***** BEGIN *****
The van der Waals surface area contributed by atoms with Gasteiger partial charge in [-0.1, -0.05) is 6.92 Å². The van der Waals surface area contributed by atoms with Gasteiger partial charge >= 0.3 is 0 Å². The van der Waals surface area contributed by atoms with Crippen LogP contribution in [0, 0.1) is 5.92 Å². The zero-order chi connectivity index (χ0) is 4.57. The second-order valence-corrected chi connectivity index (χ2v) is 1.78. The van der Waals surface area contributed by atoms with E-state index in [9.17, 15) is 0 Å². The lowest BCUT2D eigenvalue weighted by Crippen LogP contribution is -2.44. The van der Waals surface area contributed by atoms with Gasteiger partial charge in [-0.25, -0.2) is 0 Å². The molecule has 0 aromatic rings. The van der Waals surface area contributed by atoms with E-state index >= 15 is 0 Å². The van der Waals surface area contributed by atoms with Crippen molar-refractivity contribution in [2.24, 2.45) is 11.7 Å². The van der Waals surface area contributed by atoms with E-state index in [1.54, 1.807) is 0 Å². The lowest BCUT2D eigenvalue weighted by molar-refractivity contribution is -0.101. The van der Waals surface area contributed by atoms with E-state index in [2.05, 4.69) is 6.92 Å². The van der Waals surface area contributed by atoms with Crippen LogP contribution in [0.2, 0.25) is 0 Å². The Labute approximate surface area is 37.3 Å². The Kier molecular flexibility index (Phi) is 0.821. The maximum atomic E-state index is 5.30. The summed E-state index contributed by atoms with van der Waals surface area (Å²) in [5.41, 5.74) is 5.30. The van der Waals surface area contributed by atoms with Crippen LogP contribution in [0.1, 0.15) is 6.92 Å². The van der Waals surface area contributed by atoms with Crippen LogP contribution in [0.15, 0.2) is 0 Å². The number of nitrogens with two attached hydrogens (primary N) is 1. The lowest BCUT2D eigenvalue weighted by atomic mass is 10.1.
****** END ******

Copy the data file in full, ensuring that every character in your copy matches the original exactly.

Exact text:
The van der Waals surface area contributed by atoms with Gasteiger partial charge in [-0.1, -0.05) is 6.92 Å². The van der Waals surface area contributed by atoms with Gasteiger partial charge >= 0.3 is 0 Å². The van der Waals surface area contributed by atoms with Crippen LogP contribution in [0, 0.1) is 5.92 Å². The zero-order chi connectivity index (χ0) is 4.57. The second-order valence-corrected chi connectivity index (χ2v) is 1.78. The van der Waals surface area contributed by atoms with E-state index in [9.17, 15) is 0 Å². The lowest BCUT2D eigenvalue weighted by Crippen LogP contribution is -2.44. The van der Waals surface area contributed by atoms with Gasteiger partial charge in [-0.25, -0.2) is 0 Å². The molecule has 0 aromatic rings. The van der Waals surface area contributed by atoms with E-state index >= 15 is 0 Å². The van der Waals surface area contributed by atoms with Crippen molar-refractivity contribution in [2.24, 2.45) is 11.7 Å². The van der Waals surface area contributed by atoms with E-state index in [1.54, 1.807) is 0 Å². The lowest BCUT2D eigenvalue weighted by molar-refractivity contribution is -0.101. The van der Waals surface area contributed by atoms with E-state index in [2.05, 4.69) is 6.92 Å². The van der Waals surface area contributed by atoms with Crippen LogP contribution in [0.2, 0.25) is 0 Å². The Labute approximate surface area is 37.3 Å². The Kier molecular flexibility index (Phi) is 0.821. The maximum atomic E-state index is 5.30. The summed E-state index contributed by atoms with van der Waals surface area (Å²) in [5.41, 5.74) is 5.30. The van der Waals surface area contributed by atoms with Crippen LogP contribution in [0.1, 0.15) is 6.92 Å². The van der Waals surface area contributed by atoms with Crippen LogP contribution in [0.15, 0.2) is 0 Å². The number of nitrogens with two attached hydrogens (primary N) is 1. The lowest BCUT2D eigenvalue weighted by atomic mass is 10.1.